On Friedrich Neitzsche narrated by Charlton Heston (1991)

Book coverNot long after having Charlton Heston and vocal talent narrate Søren Kierkegaard, I picked up the next chronological set of tapes, those on Neitzsche. You know, I am listening to tapes more than lectures or books on CD because my truck has a CD changer in it, where you can load up six CDs at once. Which sounds good if you’re the only one driving it, but it’s a bit of a hassle to load six CDs at once, and it’s even more of a struggle when your beautiful wife wants to load some of her CDs as well. Oh, the humanity!

So. This set details Neitsche’s life and thought, focusing mostly on the thought, and focusing mostly on Thus Spoke Zarathustra and Beyond Good and Evil because, face it, that’s where the bulk of what you talk about when you talk about Neitzche comes from (unless you like to talk about his facial hair).

They rely a lot on vocal talent ranting Neitzsche’s own words in a harsh German accent, so it was distracting and hard to follow. But Neitzsche’s work is harsh and ranting anyway–I am sure I thought a little better of it when I was young, inclined to Dionysianism and thinking of myself as an ubermensch. But ultimately, the recasting of morals as dependent upon man’s capacities or whatever so that different actions are wrong or right depending upon…. Well, it’s clear that one, or a national socialist party, might take that to heart.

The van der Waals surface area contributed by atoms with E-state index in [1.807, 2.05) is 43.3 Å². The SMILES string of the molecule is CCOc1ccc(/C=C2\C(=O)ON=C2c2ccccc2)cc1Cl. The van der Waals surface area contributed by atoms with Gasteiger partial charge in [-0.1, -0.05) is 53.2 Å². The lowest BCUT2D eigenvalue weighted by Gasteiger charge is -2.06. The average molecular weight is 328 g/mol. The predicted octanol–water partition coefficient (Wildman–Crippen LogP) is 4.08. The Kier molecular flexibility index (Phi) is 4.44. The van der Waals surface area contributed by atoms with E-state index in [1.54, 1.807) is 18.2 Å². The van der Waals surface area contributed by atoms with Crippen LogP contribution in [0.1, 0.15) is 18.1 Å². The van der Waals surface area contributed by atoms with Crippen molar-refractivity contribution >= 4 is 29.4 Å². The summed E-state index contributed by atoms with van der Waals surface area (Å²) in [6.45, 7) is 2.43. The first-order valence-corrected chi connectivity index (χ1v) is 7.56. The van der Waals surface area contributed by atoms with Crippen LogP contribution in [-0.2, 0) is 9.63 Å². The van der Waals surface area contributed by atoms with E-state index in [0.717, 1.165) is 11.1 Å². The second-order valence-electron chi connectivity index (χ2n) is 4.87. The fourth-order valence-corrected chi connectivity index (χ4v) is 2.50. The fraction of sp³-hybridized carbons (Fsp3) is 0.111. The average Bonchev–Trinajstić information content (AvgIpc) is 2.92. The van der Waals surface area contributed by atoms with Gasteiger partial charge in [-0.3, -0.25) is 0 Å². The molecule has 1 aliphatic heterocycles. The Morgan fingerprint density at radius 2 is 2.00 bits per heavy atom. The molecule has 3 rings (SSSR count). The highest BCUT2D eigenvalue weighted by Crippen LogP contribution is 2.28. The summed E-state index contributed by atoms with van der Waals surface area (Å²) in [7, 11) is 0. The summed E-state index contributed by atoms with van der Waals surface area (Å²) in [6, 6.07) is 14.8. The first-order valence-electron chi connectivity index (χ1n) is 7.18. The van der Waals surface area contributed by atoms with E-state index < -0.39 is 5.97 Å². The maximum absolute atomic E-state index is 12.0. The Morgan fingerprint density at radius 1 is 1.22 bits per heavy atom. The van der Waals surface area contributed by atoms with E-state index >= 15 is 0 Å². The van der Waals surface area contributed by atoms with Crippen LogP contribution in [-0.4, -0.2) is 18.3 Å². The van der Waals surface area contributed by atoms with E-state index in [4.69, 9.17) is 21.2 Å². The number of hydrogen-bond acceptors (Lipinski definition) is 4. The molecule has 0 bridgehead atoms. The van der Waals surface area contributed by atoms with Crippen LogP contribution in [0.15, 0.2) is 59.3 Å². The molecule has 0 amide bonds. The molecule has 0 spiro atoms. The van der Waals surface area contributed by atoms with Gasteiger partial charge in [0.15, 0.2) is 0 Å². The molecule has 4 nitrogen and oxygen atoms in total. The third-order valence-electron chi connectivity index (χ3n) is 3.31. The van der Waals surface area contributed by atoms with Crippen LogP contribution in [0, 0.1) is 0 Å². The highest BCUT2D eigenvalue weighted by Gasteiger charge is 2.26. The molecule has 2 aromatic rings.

I never really got into Neitzsche as I was innoculated by my earlier exposure to Aaron Rodger’s favorite author Ayn Rand, wherein the superman (John Galt or Howard Roark, take your pick) was reined in by a real, concrete morality probably influenced by Kant and maybe Thomas Aquinas.

Which is kind of depressing, as I have an old Waldenbooks? Barnes and Noble? omnibus edition of Neitzsche around here, and if I am going to eventually read all of the books I own (assuming medical science can keep me alive until 2173), I will have to read it.

But, you know what? Listening to this book and reading the Neitzsche when my brain is in a jar and the “reading” is the injection of a certain chemical into the jar whilst receiving certain bioelectroradiographic pulses is still a good thing, if only to refresh how far one has come in one’s understanding of philosophy over the decades. Also, it was only a couple of hours of drive time, and, man, I love these things. But not the German accents.

(Oh, yeah, the latest link on the Aaron Rodgers maybe pointing at Ayn Rand on a podcast from Instapundit, who is seemingly the only thing that’s not a tabloid that I read.)

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